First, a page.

It seems also as if your deck has only english titles.
There is also a bilingual (french and english) version of this deck.
But originally (and usually) this deck has french titles only.
On each Marteau/Grimaud deck there is a copyright mark on the cards, could you tell the exact text of the copyright mark?
(for example something like: "c B.P GRIMAUD 1963")
This can give an idea of the printing year.
Could you also tell something about the cardstock?
For example I received some days ago such a deck as you described with english titles only and the same cardback but with an astonishing thick cardstock and the whole deck is about 43 mm thick!

Best regards


I am sorry to say that I do not, off hand, know which deck this is. I was not aware that Grimaud had an English-only titled deck (not that I have looked for one, of course).

As mentioned by coredil, the Grimaud cards usually have a small copyright running vertically along the cards - do these have the same, and do they perhaps pre-date 1963???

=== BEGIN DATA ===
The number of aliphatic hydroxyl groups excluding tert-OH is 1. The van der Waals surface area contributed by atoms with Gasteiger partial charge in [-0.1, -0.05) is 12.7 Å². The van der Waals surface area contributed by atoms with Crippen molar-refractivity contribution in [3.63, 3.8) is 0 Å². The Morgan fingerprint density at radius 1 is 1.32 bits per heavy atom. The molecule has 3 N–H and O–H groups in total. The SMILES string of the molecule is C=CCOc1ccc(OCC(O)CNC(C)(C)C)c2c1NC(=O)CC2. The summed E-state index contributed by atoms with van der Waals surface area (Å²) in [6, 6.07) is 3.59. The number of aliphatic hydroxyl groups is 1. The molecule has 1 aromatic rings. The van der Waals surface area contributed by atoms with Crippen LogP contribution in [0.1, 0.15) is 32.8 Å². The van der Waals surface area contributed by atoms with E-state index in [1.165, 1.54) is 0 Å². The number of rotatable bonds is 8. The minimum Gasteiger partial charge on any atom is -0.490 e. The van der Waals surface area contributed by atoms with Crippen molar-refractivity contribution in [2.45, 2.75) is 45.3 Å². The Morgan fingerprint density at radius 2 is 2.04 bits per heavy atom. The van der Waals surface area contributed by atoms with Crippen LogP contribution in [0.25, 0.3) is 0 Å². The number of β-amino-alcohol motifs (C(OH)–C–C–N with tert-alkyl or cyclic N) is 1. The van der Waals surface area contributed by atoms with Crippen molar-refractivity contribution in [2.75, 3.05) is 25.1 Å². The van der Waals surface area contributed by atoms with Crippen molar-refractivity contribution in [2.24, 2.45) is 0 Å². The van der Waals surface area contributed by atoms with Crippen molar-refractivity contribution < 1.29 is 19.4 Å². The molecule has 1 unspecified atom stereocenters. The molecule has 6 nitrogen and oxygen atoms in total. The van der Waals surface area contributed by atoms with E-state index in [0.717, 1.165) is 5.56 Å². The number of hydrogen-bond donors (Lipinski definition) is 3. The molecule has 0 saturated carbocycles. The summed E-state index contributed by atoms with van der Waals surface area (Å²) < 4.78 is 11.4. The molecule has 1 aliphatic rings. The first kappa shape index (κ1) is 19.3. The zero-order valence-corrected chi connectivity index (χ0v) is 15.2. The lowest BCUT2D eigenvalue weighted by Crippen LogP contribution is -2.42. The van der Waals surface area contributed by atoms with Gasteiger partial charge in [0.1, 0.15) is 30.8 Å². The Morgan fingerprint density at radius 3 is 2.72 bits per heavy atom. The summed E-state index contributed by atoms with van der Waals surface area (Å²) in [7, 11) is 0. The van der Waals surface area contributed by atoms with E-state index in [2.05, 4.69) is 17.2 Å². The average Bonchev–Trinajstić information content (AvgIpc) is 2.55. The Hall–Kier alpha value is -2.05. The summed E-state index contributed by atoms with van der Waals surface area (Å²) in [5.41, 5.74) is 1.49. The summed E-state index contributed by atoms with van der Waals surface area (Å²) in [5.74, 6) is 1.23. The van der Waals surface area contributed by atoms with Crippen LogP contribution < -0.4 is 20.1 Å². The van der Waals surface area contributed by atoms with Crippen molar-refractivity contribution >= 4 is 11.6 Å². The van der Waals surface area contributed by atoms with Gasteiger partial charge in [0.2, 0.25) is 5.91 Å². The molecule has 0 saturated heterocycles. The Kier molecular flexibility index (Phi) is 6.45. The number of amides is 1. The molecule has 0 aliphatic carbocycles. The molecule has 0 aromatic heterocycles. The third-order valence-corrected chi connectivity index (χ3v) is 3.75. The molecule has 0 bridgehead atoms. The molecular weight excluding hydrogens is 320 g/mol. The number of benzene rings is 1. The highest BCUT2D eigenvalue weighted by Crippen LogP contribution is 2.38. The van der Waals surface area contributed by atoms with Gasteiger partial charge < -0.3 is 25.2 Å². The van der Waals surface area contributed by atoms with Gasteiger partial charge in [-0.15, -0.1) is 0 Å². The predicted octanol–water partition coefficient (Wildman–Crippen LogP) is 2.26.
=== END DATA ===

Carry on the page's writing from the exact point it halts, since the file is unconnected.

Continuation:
Odd Marseille Revisited

Thank-you, coredil and jmd, for your responses.

Yes, it is this particular version of the Grimaud Marseille deck that I was curious about.

I took a closer look at the card stock, and it is quite stiff and rather heavy. Indeed, the deck is more than 1.5 times the thickness of an average Lo Scarabeo tarot deck!

Just to confirm, the card titles are in English only, which suggested to me a British or American printing of this deck, perhaps "under license" or whatever from Grimaud.

Finally, with my eyes not being what they once were, I took a magnifying glass to the card images. There is in fact, on the upper left of the card image(s), a very small " c B P Grimaud 1963 " printed. This may be the same deck that coredil mentioned getting. I assume that the 1963 date does not necessarily mean they were actually printed then, but that the "version" dates from that time. Or am I wrong? These cards are in very, very good condition if they are 42 years old.